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#22268 by CMK
Mon Sep 28, 2009 11:12 am
Hello, everyone.

First off, thanks for all the help you have offered to others -- it has made deciding on the ooma system and installing it much easier.

OK, now for my question. I have decided to keep my landline as a backup (we have no cell phone coverage here), but I have not integrated it with the ooma service. I would like to use the Scout in different room than the hub is in. But although my hub is connected to the wall outlet, the scout will not work. My hunch is that this is because my Scout is connected to a wall outlet that still has active landline service. Is this right? If this is indeed my problem, is there any way around it? Is it possible, for instance, to deactivate the landline service in specific wall outlets?


#22270 by murphy
Mon Sep 28, 2009 11:19 am
Landline service on the wires should not affect hub scout communication. I ran mine that way until I could find time to swap in a spare pair of wires.

That said, if DSL service is also on those wires it will totally disrupt the hub scout communication and will severely impact your internet speed.

Do you have cable or DSL?
#22273 by CMK
Mon Sep 28, 2009 11:35 am
I forget to say: we have cable internet service.

It is good to hear that you were able to do use the scout plugged into an outlet with an active landline running into it. I thought I had read on the forums that this was possible. But when I called ooma's customer service, the representative I reached told me that the Scout would not work this way.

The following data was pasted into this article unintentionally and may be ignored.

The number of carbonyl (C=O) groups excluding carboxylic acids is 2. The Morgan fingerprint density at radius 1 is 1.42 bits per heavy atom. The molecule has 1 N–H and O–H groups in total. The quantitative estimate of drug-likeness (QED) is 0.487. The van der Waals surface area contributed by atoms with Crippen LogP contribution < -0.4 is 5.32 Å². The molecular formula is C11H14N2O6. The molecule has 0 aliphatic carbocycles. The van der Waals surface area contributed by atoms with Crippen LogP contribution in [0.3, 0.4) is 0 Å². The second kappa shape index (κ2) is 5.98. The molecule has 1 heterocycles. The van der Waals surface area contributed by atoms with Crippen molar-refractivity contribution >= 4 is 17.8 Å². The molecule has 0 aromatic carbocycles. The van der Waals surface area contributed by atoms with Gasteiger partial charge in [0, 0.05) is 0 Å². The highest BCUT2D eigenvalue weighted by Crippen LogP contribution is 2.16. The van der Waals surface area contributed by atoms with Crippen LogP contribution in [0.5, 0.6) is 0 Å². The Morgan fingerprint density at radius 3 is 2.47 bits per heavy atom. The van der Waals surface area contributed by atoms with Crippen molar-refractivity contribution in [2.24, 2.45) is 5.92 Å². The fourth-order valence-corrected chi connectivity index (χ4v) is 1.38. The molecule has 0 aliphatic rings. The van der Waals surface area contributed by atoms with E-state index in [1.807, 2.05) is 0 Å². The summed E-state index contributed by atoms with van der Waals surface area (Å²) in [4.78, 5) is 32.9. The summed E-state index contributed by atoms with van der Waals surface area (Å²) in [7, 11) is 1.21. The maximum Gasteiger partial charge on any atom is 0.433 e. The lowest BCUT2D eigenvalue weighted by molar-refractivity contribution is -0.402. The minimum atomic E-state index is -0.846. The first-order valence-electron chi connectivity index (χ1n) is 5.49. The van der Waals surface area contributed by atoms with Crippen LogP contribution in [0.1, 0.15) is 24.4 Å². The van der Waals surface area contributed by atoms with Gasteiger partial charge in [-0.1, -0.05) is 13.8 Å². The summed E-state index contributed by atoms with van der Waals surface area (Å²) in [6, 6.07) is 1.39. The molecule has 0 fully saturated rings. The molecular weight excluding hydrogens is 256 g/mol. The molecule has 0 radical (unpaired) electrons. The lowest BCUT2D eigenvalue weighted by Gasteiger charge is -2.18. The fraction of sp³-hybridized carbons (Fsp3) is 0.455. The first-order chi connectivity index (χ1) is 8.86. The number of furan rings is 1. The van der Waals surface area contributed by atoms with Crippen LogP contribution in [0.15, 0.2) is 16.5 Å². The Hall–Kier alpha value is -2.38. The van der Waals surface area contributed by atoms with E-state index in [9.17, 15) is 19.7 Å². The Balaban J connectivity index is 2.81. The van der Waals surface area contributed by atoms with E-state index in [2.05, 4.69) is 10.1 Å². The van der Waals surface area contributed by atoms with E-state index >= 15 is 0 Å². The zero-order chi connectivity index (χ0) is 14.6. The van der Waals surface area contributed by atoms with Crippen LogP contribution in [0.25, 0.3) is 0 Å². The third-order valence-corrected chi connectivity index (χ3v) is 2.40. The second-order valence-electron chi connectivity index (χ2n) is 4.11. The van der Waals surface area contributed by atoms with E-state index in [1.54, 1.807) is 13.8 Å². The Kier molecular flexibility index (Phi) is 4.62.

#22274 by WayneDsr
Mon Sep 28, 2009 11:38 am
I have an active landline on my line and the Scout will not work.

If your house is wired for a second line, buy 2 two line adaptors and plug one in at the hub and one in at the scout location and use line 2 to communicate between the hub and scout.

#22278 by CMK
Mon Sep 28, 2009 11:57 am
Interesting -- I wonder why it would work some places and not others.

And thanks for the suggestion, Wayne. Do you know how I would go about checking whether our house is wired for two lines? We don't have two line service now, but perhaps it was wired (back in 1968) so that a second line could be added.
#22284 by niknak
Mon Sep 28, 2009 12:11 pm
...Do you know how I would go about checking whether our house is wired for two lines?..

go to the telco demarc point and see if you have Cat3 (2pr) or Cat5 (4pr) wiring and how many wires are connected to the house wiring

for cat3 should be red/green and yellow/black

for cat5 should be blue/blue-white, and orange/orange-white
#22285 by hpepper
Mon Sep 28, 2009 12:12 pm
One way is checking behind a plate or jack. The normal typical way back then was the first pair is Green and Red while the second pair is Black and Yellow. See if they are connected - usually to screw terminals.
#22305 by CMK
Mon Sep 28, 2009 1:07 pm
I went down to the basement, and it looks like we have two-line wiring. Actually, the wiring is kind of a mess -- some lines are only hooked up to two wires, some are hooked up to four, the colors of the wires aren't always the same as the colors of the ones they are connected to, etc. But I think I can identify the cables for the two jacks I am interested in, and make sure that they are wired for two lines. So it looks like I could try the 2-line adapter solution.
#22350 by niknak
Mon Sep 28, 2009 5:01 pm
what you've found is very typical for older house wiring...the good news is once you figure it out you will know exactly how the house jacks are wired!

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